The following very informative piece was written by North Carolina family law attorney  Mark Sullivan and appeared on the Solosez listserv. He is a man of whom it can truly be said, "He wrote the book" on the subject of military issues in family law, because Mark is the author of The Military Divorce Handbook.

INTRODUCTION: As a service to our legal assistance clients, we have prepared this handout with frequently asked questions on issues involving an overview of the divorce process. It is, of course, very general in nature since no handout can answer your specific questions. We do ask, however, that you read over these explanations carefully in connection with your visit to our legal assistance attorneys so that you may have the fullest information available to help you with your family law problem. Please send comments, corrections and suggestions regarding this pamphlet to the address at the end of the last page. *


In too many military divorces, a client or lawyer makes a costly mistake.

Often it’s because the client is unaware of the options or the law, someone relies on rumors and myths, "barracks lawyers" and buddies provide well-meaning but erroneous information, the attorney is unaware of the rules for military retirement and its division, or the rules themselves are too complex, illogical and confusing. This LEGAL EAGLE will help you sort out truth from "urban legends," the fact from the " *whacked*." Since this information is necessarily brief, ask your lawyer for a further explanation if you need to learn more.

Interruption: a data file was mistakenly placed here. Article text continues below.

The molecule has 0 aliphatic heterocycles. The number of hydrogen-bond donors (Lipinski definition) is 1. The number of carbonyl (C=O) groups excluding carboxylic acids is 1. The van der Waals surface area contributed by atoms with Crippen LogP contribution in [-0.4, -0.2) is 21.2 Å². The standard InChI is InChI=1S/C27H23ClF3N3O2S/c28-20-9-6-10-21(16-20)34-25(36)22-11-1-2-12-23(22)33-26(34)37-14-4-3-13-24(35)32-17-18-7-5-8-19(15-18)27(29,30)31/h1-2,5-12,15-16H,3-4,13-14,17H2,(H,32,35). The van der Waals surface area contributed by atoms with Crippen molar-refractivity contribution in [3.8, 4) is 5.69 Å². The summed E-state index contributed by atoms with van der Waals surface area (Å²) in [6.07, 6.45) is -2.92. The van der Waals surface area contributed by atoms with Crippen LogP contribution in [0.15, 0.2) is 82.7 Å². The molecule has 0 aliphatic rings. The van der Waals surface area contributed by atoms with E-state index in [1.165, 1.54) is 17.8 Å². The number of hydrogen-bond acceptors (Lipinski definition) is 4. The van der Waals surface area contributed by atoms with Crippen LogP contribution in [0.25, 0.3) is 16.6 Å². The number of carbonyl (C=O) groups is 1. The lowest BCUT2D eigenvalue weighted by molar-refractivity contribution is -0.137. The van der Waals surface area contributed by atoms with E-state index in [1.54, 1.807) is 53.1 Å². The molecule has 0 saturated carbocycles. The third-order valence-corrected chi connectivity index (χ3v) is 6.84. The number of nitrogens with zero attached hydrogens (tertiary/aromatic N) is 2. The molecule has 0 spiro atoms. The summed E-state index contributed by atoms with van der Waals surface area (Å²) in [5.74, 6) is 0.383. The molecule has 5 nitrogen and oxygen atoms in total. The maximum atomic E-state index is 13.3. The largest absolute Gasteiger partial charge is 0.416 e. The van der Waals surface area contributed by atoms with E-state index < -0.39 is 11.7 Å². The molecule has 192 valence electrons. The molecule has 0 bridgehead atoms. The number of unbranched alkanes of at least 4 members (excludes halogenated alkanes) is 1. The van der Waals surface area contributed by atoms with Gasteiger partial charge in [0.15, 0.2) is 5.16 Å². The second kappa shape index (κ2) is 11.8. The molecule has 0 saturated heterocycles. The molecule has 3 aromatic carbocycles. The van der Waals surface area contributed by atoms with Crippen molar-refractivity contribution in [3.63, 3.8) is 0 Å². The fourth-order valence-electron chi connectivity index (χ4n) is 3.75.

"It was not his fault," Mrs. Green explained when she brought her new husband, retired Army Master Sergeant Jake Green, to see the divorce lawyer. "He was very upset when he went through the divorce from his ex-wife, Jane. He was confused. He didn’t have a lawyer and he didn’t pay attention to what he was signing."

"You’re right about that, ma’am," the new divorce attorney replied. "I’ve reviewed these divorce papers and it appears that he signed away half of his military pension to his ex-wife, even though he’d only been married to her for ten of the thirty years he was in the Army. That’s a huge problem, and he wasn’t forced to do it he did it willingly. Jane got way more than she should have."

*FACT #1:* *Unless the marriage lasts for the entire military career, you

need to know about the "marital share."*

MSG Jake Green didn’t. He gave away half of his pension, when he should have divided only the marital share of the pension. The marital share is that acquired during the marriage while in military service. It begins with the wedding or the start of military service, whichever comes later. It ends usually on the date of marital separation or divorce, depending on state law. In Jake’s case, he gave away too much of the pension 50% to his ex rather than the correct percentage, which probably would have been closer to 16%. "It’s all his lawyer’s fault," shouted the new Mrs. Green. "He didn’t know a thing about dividing military retirement pay!"


"That’s for sure," replied the new divorce lawyer. "It’s obvious he didn’t know anything, because that lawyer also missed out on the Survivor Benefit Plan. He should have written the agreement to award the SBP to Jane, the former Mrs. Green, but he completely overlooked it. It’s left out. He probably wasn’t even aware it was available."